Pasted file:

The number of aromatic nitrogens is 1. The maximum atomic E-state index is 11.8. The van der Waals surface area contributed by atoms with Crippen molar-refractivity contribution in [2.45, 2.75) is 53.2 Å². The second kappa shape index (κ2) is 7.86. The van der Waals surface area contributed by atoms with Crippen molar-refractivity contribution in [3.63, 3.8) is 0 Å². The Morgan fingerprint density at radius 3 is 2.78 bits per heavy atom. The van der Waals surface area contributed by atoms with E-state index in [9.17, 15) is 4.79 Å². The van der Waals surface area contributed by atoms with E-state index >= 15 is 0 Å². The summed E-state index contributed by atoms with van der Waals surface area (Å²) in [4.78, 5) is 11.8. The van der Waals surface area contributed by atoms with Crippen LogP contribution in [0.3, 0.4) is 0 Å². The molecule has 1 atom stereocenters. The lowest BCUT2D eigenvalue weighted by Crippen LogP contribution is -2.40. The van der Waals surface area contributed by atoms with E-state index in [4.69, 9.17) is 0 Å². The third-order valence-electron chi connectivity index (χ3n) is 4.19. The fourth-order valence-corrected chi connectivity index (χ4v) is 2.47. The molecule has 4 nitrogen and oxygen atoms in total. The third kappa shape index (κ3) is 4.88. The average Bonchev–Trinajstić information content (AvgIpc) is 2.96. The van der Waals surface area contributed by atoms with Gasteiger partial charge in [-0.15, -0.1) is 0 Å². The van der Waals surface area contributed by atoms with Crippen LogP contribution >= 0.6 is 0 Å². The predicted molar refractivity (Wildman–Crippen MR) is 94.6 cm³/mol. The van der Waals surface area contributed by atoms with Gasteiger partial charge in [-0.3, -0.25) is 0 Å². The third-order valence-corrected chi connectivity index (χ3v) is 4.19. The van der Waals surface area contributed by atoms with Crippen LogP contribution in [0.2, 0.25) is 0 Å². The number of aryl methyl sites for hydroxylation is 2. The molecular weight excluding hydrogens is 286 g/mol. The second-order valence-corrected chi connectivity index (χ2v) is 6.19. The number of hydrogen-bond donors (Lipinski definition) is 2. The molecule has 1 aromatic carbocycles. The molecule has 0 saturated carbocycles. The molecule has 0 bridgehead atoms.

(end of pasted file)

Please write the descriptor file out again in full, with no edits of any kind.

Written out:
The number of aromatic nitrogens is 1. The maximum atomic E-state index is 11.8. The van der Waals surface area contributed by atoms with Crippen molar-refractivity contribution in [2.45, 2.75) is 53.2 Å². The second kappa shape index (κ2) is 7.86. The van der Waals surface area contributed by atoms with Crippen molar-refractivity contribution in [3.63, 3.8) is 0 Å². The Morgan fingerprint density at radius 3 is 2.78 bits per heavy atom. The van der Waals surface area contributed by atoms with E-state index in [9.17, 15) is 4.79 Å². The van der Waals surface area contributed by atoms with E-state index >= 15 is 0 Å². The summed E-state index contributed by atoms with van der Waals surface area (Å²) in [4.78, 5) is 11.8. The van der Waals surface area contributed by atoms with Crippen LogP contribution in [0.3, 0.4) is 0 Å². The molecule has 1 atom stereocenters. The lowest BCUT2D eigenvalue weighted by Crippen LogP contribution is -2.40. The van der Waals surface area contributed by atoms with E-state index in [4.69, 9.17) is 0 Å². The third-order valence-electron chi connectivity index (χ3n) is 4.19. The fourth-order valence-corrected chi connectivity index (χ4v) is 2.47. The molecule has 4 nitrogen and oxygen atoms in total. The third kappa shape index (κ3) is 4.88. The average Bonchev–Trinajstić information content (AvgIpc) is 2.96. The van der Waals surface area contributed by atoms with Gasteiger partial charge in [-0.15, -0.1) is 0 Å². The van der Waals surface area contributed by atoms with Crippen LogP contribution >= 0.6 is 0 Å². The predicted molar refractivity (Wildman–Crippen MR) is 94.6 cm³/mol. The van der Waals surface area contributed by atoms with Gasteiger partial charge in [-0.3, -0.25) is 0 Å². The third-order valence-corrected chi connectivity index (χ3v) is 4.19. The van der Waals surface area contributed by atoms with Crippen LogP contribution in [0.2, 0.25) is 0 Å². The number of aryl methyl sites for hydroxylation is 2. The molecular weight excluding hydrogens is 286 g/mol. The second-order valence-corrected chi connectivity index (χ2v) is 6.19. The number of hydrogen-bond donors (Lipinski definition) is 2. The molecule has 1 aromatic carbocycles. The molecule has 0 saturated carbocycles. The molecule has 0 bridgehead atoms.